On Thu, Sep 4, 2008 at 9:05 PM, Redd Vinylene <[EMAIL PROTECTED]>wrote:

> On Thu, Sep 4, 2008 at 8:58 PM, Redd Vinylene <[EMAIL PROTECTED]>wrote:
>
>>
>> On Sun, Aug 31, 2008 at 4:59 PM, Matthew Seaman <
>> [EMAIL PROTECTED]> wrote:
>>
>>> Redd Vinylene wrote:
>>>
>>>> On Sun, Aug 31, 2008 at 2:22 AM, Moises Castellanos <[EMAIL PROTECTED]>
>>>> wrote:
>>>>
>>>>>
>>>>> On Sun, Aug 31, 2008 at 7:05 PM, Redd Vinylene <[EMAIL PROTECTED]
>>>>> >
>>>>> wrote:
>>>>>
>>>>
>>>  I got this dedicated server which is exposed to DDoS attacks quite
>>>>>> frequently. Say I need to host a website on it, is there any way of
>>>>>> telling how often it is actually online (to the rest of the world)?
>>>>>>
>>>>>> Maybe make some sort of ping script from a remote server?
>>>>>>
>>>>>
>>>     You can install nagios and monitor the web server. It will send you
>>>>> an
>>>>> email when
>>>>> the server is down and when is up again. With this information you can
>>>>> know
>>>>> the uptime
>>>>> of the web server.
>>>>>
>>>>
>>>  I'd have to install Nagios on a different server then, right? I doubt
>>>> the actual server knows when its ISP's link drops (or just slows down)
>>>> due to an attack.
>>>>
>>>
>>> Not necessarily.  You can install nagios on your web server and use it
>>> to monitor a server at the other end of your wan link -- usually a
>>> machine in your ISPs infrastructure[*] -- on the basis that if you can
>>> get packets out, then other people can get packets in.  The trick is to
>>> monitor something that isn't too far away, or you'll end up monitoring the
>>> availability of other people's networks, rather than your own.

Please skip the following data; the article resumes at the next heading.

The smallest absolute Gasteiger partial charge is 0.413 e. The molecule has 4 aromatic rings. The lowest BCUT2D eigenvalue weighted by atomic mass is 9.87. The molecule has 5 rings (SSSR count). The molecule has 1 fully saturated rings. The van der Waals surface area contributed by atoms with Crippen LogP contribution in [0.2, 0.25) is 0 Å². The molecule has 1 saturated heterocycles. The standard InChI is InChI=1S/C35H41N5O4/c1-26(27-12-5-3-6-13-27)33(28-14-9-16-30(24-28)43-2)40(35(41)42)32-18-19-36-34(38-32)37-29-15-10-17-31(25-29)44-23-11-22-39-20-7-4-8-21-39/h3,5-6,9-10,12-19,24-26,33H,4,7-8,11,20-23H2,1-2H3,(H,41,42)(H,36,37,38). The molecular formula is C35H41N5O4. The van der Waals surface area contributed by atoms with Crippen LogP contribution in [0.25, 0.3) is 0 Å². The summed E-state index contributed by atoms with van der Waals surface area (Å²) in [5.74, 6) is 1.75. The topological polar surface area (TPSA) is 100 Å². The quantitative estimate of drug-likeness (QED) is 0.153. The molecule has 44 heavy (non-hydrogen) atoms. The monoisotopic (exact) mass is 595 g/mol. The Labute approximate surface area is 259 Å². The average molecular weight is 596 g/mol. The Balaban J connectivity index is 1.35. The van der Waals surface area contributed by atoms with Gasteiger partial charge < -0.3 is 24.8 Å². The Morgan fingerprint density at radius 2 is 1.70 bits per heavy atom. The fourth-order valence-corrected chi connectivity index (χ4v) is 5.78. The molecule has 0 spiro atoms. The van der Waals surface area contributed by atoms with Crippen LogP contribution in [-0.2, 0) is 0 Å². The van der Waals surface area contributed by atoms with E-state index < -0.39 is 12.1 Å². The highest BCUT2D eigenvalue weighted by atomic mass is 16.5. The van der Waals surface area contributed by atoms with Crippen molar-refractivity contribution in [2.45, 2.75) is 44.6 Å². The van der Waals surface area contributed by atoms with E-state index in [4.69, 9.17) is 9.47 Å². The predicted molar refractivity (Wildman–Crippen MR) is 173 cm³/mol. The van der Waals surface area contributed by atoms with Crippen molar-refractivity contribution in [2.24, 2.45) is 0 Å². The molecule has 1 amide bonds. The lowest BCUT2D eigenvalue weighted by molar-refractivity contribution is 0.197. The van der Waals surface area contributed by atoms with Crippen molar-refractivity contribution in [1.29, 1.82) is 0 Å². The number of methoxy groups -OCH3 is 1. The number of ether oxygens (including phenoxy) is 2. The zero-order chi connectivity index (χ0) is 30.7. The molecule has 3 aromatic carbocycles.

>>>
>>> There's a lot more can be done than just monitoring connectivity by
>>> sending ICMP ping packets every so often.  There are any number of
>>> ways a web server can go wrong -- processes can crash, critical disk
>>> partitions can fill up, load spikes can overwhelm the machine's capacity.
>>> You can develop a range of different nagios tests that should tell you
>>> pretty much at a glance just what has gone wrong.  Takes all the fun out
>>> of diagnosing the problems perhaps, but it does mean you'll be back to
>>> bed sooner when the pager goes off in the small hours.
>>>
>>>        Cheers,
>>>
>>>        Matthew
>>>
>>> [*] Some ISPs provide machines specifically for this purpose.
>>>
>>> --
>>> Dr Matthew J Seaman MA, D.Phil.                   7 Priory Courtyard
>>>                                                 Flat 3
>>> PGP: http://www.infracaninophile.co.uk/pgpkey     Ramsgate
>>>                                                 Kent, CT11 9PW
>>>
>>>
>> Thank you guys. I'm looking for the simplest solution though, like a
>> simple oneliner, or a shell script.
>>
>> Anybody have an idea?
>>
>> --
>> http://www.home.no/reddvinylene
>>
>
> I'll try to write a simple shell script and report back to y'all.
>
> --
> http://www.home.no/reddvinylene
>

Perfection is achieved, not when there's nothing left to add, but when
there's nothing left to take away :)

while sleep 555; do wget http://<ip> -O /dev/null -t 1 || mail -s "<email>"
<<< "Host is down"; done

-- 
http://www.home.no/reddvinylene
_______________________________________________
freebsd-questions@freebsd.org mailing list
http://lists.freebsd.org/mailman/listinfo/freebsd-questions
To unsubscribe, send any mail to "[EMAIL PROTECTED]"

Reply via email to